News SC stays probe against major in Shopian firing deaths

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Supreme Court on Monday stayed the investigation by the state police into an FIR on the Shopian firing involving Major Aditya Kumar. Three civilians were killed when Army personnel fired at a stone-pelting mob in Ganovpora village of Shopian on January 27 this year, prompting the CM to order an inquiry

NEW DELHI: Frowning upon Jammu and Kashmir police's attempt to treat Armymen in face-offs with stone-pelters as "ordinary criminals", the Supreme Court stayed on Monday the investigation by the state police into an FIR on the Shopian firing involving Major Aditya Kumar.

A bench of Chief Justice Dipak Misra and Justices A M Khanwilkar and D Y Chandrachud, which on February 12 had stopped the state police from taking any coercive step against the major on a petition filed by his father, Lt Col Karamveer Singh, who sought quashing of the FIR, completely stalled the investigation into the Shopian FIR on Monday.

Three civilians were killed when Army personnel fired at a stone-pelting mob in Ganovpora village of Shopian on January 27 this year, prompting the CM to order an inquiry.

Appearing for the state, senior advocate Shekhar Naphade and additional advocate general M Shoeb Alam clarified that the FIR did not name Maj Aditya of 10 Garhwal Rifles as an accused and hence there was no need for any further orders apart from the one issued by the SC on February 12.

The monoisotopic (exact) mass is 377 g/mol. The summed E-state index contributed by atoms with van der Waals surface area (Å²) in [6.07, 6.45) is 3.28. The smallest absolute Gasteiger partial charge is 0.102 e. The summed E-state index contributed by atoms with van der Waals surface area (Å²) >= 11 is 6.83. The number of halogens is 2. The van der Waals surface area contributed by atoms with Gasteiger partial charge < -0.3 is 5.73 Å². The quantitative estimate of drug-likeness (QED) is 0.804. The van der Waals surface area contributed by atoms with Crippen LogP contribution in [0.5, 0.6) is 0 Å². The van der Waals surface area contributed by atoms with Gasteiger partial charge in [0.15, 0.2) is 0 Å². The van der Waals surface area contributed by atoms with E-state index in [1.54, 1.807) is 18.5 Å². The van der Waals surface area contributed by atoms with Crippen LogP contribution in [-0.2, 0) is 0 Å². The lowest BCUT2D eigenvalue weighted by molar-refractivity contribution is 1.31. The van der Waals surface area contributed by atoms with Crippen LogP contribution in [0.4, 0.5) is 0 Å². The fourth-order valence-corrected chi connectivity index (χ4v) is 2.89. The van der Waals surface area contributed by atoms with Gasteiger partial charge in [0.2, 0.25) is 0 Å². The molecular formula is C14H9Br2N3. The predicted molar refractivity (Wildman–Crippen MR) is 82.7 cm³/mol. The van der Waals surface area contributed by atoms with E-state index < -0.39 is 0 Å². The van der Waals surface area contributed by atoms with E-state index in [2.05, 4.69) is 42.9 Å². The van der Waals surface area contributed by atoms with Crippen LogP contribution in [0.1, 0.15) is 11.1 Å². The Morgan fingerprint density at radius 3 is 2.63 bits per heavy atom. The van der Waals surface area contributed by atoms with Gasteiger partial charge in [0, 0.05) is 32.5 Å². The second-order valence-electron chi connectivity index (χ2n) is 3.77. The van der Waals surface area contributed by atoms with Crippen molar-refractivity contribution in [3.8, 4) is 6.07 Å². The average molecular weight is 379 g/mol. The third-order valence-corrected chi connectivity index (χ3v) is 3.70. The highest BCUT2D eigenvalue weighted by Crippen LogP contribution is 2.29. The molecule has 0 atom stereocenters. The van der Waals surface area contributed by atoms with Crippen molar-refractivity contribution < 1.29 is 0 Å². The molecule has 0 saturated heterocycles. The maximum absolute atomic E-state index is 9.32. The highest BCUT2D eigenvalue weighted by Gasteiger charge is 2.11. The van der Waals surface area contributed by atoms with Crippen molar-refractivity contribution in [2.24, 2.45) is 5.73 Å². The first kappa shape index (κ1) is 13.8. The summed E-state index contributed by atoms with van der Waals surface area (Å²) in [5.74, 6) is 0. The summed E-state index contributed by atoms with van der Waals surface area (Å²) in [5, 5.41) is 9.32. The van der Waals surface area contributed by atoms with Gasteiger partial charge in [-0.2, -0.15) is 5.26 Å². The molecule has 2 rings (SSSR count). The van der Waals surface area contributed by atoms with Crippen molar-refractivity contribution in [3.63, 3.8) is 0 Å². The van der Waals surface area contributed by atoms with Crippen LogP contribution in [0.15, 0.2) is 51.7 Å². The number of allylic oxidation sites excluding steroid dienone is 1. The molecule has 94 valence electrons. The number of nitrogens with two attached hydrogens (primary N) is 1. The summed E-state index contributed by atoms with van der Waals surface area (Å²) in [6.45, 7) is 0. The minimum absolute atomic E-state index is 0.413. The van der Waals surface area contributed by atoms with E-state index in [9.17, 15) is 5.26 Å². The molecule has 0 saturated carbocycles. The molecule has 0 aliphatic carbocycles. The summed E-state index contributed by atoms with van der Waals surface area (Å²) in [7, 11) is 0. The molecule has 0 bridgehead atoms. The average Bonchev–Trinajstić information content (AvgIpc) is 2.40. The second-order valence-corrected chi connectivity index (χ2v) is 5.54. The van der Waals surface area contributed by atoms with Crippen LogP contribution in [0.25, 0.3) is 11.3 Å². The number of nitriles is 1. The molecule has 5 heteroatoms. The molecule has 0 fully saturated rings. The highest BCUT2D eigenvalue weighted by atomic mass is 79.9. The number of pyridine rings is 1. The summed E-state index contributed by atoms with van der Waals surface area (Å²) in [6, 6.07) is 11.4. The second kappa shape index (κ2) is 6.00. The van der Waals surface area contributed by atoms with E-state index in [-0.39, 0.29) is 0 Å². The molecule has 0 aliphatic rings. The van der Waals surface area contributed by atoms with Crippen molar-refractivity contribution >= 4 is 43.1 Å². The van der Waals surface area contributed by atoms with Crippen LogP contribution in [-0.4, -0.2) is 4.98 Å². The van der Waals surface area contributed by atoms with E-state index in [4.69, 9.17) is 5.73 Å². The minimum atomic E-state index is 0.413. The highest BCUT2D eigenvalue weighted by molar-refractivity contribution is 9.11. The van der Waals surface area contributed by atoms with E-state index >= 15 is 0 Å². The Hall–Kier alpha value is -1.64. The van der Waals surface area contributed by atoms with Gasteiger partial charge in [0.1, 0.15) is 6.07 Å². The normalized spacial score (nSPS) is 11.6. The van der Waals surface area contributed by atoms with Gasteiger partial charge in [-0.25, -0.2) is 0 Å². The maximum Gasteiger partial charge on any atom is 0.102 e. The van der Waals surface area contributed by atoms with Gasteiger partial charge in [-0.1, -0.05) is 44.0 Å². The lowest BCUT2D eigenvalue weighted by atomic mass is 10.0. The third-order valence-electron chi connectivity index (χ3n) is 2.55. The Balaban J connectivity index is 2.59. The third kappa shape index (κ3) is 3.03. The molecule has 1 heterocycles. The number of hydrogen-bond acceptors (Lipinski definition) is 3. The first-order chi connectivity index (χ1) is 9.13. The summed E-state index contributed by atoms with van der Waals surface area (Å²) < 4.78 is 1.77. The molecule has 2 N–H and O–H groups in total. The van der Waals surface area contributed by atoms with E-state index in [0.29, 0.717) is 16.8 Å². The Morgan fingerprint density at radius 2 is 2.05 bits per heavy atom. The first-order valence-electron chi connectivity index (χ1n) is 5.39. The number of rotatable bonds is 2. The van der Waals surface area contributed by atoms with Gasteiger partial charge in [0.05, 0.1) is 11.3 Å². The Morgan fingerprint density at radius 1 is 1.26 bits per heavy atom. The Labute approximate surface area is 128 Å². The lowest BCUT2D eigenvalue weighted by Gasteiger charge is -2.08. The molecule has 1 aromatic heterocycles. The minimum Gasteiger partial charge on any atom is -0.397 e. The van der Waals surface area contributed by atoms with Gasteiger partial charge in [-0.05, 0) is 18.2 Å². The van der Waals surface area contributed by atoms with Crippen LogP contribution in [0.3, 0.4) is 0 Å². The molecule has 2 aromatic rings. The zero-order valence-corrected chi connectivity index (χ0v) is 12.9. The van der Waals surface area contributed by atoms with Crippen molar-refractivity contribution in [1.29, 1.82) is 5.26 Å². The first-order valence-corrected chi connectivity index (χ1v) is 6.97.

But the CJI-led bench was not convinced by J&K's claim. "As per the narration in the FIR, it is stated that Major Aditya Kumar was leading the convoy which resorted to firing on coming under heavy stone-pelting and arson by the mob. This means even if he is not shown as an accused, police can, at any point of time, rope him in as an accused. He is an Army officer. Do not treat him as an ordinary criminal," the bench said.

Appearing for the Centre, attorney general K K Venugopal raised preliminary objection about the legality of the FIR and said, "No prosecution, suit or any legal proceeding can be instituted against an Army man without prior permission from the Centre." The bench said the issue required detailed deliberations and posted the matter for final hearing on April 24.

Major Aditya's father, through advocate Aishwarya Bhati, had claimed that the FIR was intended to frame his son, who was not present at the incident site. He said such steps to persecute Army men would destroy the morale of armed forces operating in trying circumstances in disturbed areas. He said Army personnel had opened fire in Shopian purely in "self-protection" to disburse a stone-pelting mob and save themselves from being lynched.

According to official accounts, the major was not at the site of the incident involving a group of Army personnel who were separated from the rest of the convoy.

https://timesofindia.indiatimes.com...hopian-firing-deaths/articleshow/63178012.cms